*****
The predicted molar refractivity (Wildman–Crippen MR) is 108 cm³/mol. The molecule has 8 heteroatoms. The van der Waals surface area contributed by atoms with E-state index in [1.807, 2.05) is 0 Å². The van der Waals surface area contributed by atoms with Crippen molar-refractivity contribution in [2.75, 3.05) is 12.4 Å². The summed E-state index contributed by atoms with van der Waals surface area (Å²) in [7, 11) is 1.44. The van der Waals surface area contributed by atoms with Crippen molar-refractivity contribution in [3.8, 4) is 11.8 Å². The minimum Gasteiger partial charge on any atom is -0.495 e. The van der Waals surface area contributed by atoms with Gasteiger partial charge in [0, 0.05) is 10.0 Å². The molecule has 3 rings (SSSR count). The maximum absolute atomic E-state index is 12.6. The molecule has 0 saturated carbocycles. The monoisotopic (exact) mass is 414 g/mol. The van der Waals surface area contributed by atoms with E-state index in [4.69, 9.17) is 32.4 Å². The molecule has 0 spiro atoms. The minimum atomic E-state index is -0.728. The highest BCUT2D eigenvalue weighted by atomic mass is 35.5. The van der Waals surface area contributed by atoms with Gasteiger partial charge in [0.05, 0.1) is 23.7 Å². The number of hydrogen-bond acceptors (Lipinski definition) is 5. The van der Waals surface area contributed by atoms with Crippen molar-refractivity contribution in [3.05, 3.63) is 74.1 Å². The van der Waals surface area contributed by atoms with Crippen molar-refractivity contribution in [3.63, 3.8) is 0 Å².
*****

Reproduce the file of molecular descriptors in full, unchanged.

The predicted molar refractivity (Wildman–Crippen MR) is 108 cm³/mol. The molecule has 8 heteroatoms. The van der Waals surface area contributed by atoms with E-state index in [1.807, 2.05) is 0 Å². The van der Waals surface area contributed by atoms with Crippen molar-refractivity contribution in [2.75, 3.05) is 12.4 Å². The summed E-state index contributed by atoms with van der Waals surface area (Å²) in [7, 11) is 1.44. The van der Waals surface area contributed by atoms with Crippen molar-refractivity contribution in [3.8, 4) is 11.8 Å². The minimum Gasteiger partial charge on any atom is -0.495 e. The van der Waals surface area contributed by atoms with Gasteiger partial charge in [0, 0.05) is 10.0 Å². The molecule has 3 rings (SSSR count). The maximum absolute atomic E-state index is 12.6. The molecule has 0 saturated carbocycles. The monoisotopic (exact) mass is 414 g/mol. The van der Waals surface area contributed by atoms with E-state index in [4.69, 9.17) is 32.4 Å². The molecule has 0 spiro atoms. The minimum atomic E-state index is -0.728. The highest BCUT2D eigenvalue weighted by atomic mass is 35.5. The van der Waals surface area contributed by atoms with Gasteiger partial charge in [0.05, 0.1) is 23.7 Å². The number of hydrogen-bond acceptors (Lipinski definition) is 5. The van der Waals surface area contributed by atoms with Crippen molar-refractivity contribution in [3.05, 3.63) is 74.1 Å². The van der Waals surface area contributed by atoms with Crippen molar-refractivity contribution in [3.63, 3.8) is 0 Å².